The Lions have a shiny 7-3 record because of a quarterback who came to Detroit after 0-16 and a defensive tackle who came a year after that.
The Lions are 7-3 because of a GM who followed the abysmal Matt Millen and began cleaning up almost as soon as Millen was fired.
The Lions are 7-3 because of a head coach who came from Tennessee, where he learned under the consistent and tenured Jeff Fisher.
The Lions are 7-3 because of three successful drafts and some deft personnel moves by the aforementioned GM.
The Lions are 7-3 because they have infused their roster with talent not seen in Detroit since the jolly Wayne Fontes coached here.
The Lions, though, are not 7-3 because they make it a habit of signing re-treads and bringing back reminders of that ghoulish 0-16 record.
Kevin Smith, you could say, is both of those things—a re-tread and a sour reminder of that dreadful 2008 season.
Smith, the running back who ran wild over, around and through the Carolina Panthers on Sunday, was a Lions rookie in 2008—the season of OH! and 16.
A couple weeks ago, Smith was a running back in training, and a doting father. He was watching the Lions from his sofa, like so many of us.
On Sunday, Smith was exactly what the doctor ordered for the Lions.
You could practically hear the Lions fans weeping in thanks.
A running game!
Smith gashed the Panthers for 140 yards on 16 carries. That’s an 8.8 yards per carry average. The last time a Lions running back had numbers like that, he was wearing no. 20 and taking our breath away.
Smith scored two TDs on the ground and a third via pass. He was heaven sent, really. It’s an old joke: the Lions have wanted to run the football in the worst way—and that’s exactly how they’d been running it (cue rim shot).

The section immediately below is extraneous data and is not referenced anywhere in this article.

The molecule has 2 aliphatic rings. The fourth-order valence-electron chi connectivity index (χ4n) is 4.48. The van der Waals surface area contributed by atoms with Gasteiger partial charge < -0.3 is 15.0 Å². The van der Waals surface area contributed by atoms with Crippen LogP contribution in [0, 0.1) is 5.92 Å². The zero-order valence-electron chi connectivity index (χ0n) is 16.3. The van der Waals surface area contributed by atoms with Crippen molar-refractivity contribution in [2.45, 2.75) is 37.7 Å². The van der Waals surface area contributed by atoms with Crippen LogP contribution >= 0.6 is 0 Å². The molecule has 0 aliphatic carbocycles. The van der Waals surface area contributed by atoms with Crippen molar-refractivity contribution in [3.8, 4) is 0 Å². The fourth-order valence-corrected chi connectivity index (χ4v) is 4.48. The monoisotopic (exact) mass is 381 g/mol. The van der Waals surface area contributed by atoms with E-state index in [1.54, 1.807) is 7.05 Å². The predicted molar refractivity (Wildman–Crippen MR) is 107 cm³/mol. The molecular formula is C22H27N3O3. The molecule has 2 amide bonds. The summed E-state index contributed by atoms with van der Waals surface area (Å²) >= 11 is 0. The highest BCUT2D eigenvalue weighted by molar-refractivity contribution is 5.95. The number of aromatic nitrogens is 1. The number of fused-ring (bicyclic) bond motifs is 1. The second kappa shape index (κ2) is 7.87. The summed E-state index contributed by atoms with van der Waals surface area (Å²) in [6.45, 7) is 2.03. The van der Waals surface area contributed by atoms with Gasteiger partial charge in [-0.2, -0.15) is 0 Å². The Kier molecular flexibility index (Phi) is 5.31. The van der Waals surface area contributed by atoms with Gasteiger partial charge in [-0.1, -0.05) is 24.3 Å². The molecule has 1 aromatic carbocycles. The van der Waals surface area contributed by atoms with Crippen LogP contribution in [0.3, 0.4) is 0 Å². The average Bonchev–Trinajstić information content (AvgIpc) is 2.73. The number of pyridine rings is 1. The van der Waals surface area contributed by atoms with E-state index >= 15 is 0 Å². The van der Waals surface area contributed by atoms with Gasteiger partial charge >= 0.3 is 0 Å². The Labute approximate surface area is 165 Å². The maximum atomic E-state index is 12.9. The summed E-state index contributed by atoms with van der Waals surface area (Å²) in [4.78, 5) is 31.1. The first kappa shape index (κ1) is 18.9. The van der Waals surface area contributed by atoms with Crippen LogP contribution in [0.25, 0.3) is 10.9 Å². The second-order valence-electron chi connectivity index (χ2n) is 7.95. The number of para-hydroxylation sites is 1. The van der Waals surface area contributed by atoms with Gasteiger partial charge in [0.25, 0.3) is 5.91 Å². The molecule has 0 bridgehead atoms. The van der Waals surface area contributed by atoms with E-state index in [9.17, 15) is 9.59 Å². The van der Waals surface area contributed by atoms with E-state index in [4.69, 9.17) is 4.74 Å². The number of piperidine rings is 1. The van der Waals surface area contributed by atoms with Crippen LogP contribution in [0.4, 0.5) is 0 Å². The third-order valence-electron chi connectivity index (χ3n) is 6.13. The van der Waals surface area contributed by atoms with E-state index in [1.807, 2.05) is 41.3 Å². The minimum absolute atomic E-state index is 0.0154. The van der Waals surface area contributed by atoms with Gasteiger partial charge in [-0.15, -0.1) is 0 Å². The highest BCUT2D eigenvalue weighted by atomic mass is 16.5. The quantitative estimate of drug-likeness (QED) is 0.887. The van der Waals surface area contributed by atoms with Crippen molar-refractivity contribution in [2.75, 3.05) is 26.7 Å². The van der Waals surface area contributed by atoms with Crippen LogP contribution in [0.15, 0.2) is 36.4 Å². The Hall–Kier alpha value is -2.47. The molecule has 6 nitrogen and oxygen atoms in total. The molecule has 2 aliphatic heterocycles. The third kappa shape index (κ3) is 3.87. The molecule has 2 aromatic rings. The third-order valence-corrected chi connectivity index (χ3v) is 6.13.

I’ve had my eye on Stephen Jackson, the bruising runner for the pathetic St. Louis Rams, a team beneath his talents. Jackson is someone who would look delectable in Honolulu Blue and Silver.
But that’s food for thought sometime in the future. Next year, maybe. For now, Kevin Smith looks to be the man lugging the football for the Lions the rest of the season, with Best apparently nowhere near ready for clearance.
If Sunday was any indication, the Lions may not miss Best at all.
Smith isn’t as quick or explosive as Best, but he can run between the tackles better and the man looks energized and fresh—which you would expect of someone who has been playing with his kid, not with a football.
“Get up at 7 a.m., train till noon, play with my son,” Smith told the media afterward about his daily regimen this autumn, before the Lions brought him in for a workout during the bye week.
Unless that kid of his hits like a 265-pound linebacker, you had to be surprised to see what Smith did on the gridiron on Sunday.
“I think the NFL would be hard-pressed to come up with a better storyline than Kevin Smith,” Lions coach Jim Schwartz told the press after Sunday’s game, in what surely must be considered a candidate for Understatement of the Year.
This performance of Smith’s was about as unexpected as Clam Chowder served on a Tuesday.
But this is the NFL, which has a shelf life of seven days. The league is as crazily unpredictable as it’s ever been. A team can look wretched one week and then look like Super Bowl contenders the next.
The NFL might not hear of Kevin Smith the rest of the season. In the Lions’ remaining six games, Smith’s production may turn pedestrian and insignificant.
Sunday’s game might be it for Smith as far as productivity. Who knows?
But if it’s not, and if the Lions have stumbled upon a Godsend here, then all of a sudden the team’s one-dimensional offense in Jahvid Best’s absence isn’t so one-dimensional anymore.
If the Lions can somehow turn Kevin Smith from Flavor of the Week to the Special of the Month, then the running game may be solved—or at least just good enough to make Matthew Stafford and his receiving crew dangerous enough to be playoff-ready.
Which means that despite all the Lions’ offensive weapons, their playoff fortunes might be resting on a player who was running Daddy Day Care just two weeks ago.
The NFL is a funny, funny league.